Phenomena of 2008 Wenchuan Earthquake and Their Possible Common Cause
About the Event:
Since the occurrence of the devastating Wenchuan Earthquake M8.0 in Sichuan, China on May 12, 2008, many people including the speaker have actively participated in the investigation of the nature of the earthquake. In this seminar, the speaker will report the findings of his investigation including many quake-related phenomena that happened before, during and after the quaking. They include co-seismic ruptures, landslides, tsunami in reservoir water, sky color changes, air temperature, and gas fields in west Sichuan Basin. He will discuss the most possible common cause that can logically and systematically link the observed phenomena together. The possible common cause is the rapid migration and fast expansion of highly compressed methane gas in the crustal rocks and soils. The gas was rapidly escaped from its reservoir in deep fault.
About the Speaker:
University of Hong Kong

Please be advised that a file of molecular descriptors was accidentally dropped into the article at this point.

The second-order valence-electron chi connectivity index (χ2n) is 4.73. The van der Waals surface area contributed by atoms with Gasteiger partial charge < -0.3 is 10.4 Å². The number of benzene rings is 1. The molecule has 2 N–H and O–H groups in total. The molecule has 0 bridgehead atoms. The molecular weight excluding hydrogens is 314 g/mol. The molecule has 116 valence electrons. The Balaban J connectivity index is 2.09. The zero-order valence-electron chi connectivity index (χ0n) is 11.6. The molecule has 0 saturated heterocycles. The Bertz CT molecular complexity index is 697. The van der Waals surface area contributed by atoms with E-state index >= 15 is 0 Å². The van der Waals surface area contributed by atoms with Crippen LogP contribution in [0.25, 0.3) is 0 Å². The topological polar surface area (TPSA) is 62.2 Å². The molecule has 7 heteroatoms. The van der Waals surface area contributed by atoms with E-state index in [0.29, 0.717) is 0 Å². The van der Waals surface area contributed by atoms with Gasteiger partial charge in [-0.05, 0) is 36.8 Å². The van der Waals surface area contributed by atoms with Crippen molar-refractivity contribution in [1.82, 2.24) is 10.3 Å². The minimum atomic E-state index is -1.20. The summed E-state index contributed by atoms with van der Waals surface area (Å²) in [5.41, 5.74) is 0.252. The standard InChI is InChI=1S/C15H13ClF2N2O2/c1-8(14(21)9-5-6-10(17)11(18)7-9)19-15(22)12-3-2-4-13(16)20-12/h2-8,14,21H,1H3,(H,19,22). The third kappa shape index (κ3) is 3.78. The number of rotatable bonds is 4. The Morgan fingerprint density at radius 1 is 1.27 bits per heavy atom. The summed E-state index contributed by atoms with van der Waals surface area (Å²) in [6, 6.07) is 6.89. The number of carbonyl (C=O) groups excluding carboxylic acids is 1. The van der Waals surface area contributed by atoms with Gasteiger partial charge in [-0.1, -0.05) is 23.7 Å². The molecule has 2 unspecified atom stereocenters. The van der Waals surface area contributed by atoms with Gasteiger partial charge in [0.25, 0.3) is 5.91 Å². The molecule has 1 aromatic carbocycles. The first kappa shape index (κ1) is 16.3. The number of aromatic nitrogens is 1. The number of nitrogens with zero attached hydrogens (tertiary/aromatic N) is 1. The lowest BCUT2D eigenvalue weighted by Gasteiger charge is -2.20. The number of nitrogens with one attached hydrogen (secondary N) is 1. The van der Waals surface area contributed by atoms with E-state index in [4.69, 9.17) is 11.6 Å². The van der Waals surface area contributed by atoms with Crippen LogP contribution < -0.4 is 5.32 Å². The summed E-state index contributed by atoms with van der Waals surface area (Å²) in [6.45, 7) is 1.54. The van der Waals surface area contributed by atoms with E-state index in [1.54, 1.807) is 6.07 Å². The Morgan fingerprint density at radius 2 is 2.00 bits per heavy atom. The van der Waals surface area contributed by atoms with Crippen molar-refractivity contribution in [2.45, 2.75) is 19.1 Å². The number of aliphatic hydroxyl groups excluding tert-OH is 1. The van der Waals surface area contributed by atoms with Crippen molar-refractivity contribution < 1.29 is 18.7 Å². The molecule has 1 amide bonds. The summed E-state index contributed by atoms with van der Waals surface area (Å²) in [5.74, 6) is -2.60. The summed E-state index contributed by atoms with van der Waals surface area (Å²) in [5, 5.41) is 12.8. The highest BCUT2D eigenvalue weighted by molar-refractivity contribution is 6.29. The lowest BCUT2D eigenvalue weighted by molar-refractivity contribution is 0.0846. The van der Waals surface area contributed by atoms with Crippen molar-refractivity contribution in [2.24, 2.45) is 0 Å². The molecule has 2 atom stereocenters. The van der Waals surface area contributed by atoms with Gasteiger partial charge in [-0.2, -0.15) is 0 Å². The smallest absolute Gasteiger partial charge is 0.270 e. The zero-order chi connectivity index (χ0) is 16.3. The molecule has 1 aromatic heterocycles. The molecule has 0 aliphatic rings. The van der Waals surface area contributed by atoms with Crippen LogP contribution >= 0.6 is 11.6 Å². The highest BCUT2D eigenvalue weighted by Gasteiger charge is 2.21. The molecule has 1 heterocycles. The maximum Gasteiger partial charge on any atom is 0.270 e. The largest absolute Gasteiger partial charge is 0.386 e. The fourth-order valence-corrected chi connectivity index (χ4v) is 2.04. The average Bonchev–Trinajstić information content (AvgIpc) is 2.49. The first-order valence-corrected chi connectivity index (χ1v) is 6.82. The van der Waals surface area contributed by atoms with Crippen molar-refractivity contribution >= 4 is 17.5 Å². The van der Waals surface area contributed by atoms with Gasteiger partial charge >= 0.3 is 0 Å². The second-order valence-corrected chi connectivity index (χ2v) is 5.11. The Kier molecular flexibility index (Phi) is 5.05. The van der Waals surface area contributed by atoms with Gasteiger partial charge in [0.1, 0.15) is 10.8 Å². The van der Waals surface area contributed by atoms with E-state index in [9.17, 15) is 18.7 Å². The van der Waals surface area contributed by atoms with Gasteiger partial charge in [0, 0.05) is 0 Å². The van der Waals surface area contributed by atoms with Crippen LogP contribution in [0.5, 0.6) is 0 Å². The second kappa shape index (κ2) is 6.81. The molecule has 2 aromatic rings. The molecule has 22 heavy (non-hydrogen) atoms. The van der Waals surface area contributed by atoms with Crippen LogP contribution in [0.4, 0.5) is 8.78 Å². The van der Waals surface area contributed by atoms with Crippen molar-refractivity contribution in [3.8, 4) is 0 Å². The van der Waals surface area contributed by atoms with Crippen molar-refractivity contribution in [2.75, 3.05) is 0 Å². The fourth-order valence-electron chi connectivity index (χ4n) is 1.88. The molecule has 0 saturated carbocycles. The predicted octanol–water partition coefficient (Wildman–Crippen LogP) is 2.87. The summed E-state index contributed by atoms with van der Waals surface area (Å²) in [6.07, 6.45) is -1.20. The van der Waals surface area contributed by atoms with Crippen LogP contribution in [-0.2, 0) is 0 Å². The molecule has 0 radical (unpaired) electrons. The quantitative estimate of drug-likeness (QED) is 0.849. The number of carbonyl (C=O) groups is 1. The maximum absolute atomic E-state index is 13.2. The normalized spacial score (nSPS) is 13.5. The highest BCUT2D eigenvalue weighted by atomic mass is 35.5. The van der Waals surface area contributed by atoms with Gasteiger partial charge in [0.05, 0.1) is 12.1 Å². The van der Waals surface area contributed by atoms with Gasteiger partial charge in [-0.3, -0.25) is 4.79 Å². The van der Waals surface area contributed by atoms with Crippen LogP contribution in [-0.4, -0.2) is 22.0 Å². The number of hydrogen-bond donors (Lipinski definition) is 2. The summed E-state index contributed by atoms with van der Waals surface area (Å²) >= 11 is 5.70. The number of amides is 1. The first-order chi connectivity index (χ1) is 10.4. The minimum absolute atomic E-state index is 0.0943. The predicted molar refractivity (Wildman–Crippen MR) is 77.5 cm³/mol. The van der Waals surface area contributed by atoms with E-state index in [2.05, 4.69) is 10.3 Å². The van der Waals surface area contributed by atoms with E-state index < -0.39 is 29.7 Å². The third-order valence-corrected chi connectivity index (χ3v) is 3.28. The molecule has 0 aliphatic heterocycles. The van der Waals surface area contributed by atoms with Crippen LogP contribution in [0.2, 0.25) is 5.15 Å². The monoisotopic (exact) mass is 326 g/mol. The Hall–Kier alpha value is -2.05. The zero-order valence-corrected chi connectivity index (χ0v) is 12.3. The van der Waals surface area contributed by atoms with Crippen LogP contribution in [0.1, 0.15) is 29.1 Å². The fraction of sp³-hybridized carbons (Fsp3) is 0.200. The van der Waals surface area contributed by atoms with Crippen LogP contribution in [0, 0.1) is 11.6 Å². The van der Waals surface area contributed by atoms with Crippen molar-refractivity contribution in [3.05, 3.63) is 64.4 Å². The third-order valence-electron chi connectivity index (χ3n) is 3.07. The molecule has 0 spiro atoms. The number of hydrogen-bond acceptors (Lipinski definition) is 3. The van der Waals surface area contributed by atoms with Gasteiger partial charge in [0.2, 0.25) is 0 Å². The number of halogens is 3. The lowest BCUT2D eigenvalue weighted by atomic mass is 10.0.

Zhong-qi Quentin Yue is a Professor tenured at Department of Civil Engineering, The University of Hong Kong. He received BSc and MSc degrees’ education in earthquake and geology at Peking University from 1979 to 1986, and PhD degree’s education in geomechanics at Carleton University from 1988 to 1992, one-year NSERC’s PDF experience at the National Research Council of Canada (NRC) from 1992 to 1993. Prior to joining HKU in Dec. 1999, Professor Yue had a total of ten years industrial working experience with Halcrow China Ltd. in Hong Kong, NRC’s Institute for Research in Construction in Ottawa, and the Ministry of Urban and Rural Construction and Environmental Protection of China in Beijing. He has made more than 400 publications including three books, 200 journal articles, 150 conference papers and two USA/China patents, and written 70 geotechnical reports. He has given more than 500 invited lectures/seminars at more than 100 conferences and more than 100 institutions worldwide. He has received some prestigious awards including the Excellent Contributions Award from International Association for Computer Methods and Advances in Geomechanics in 2008.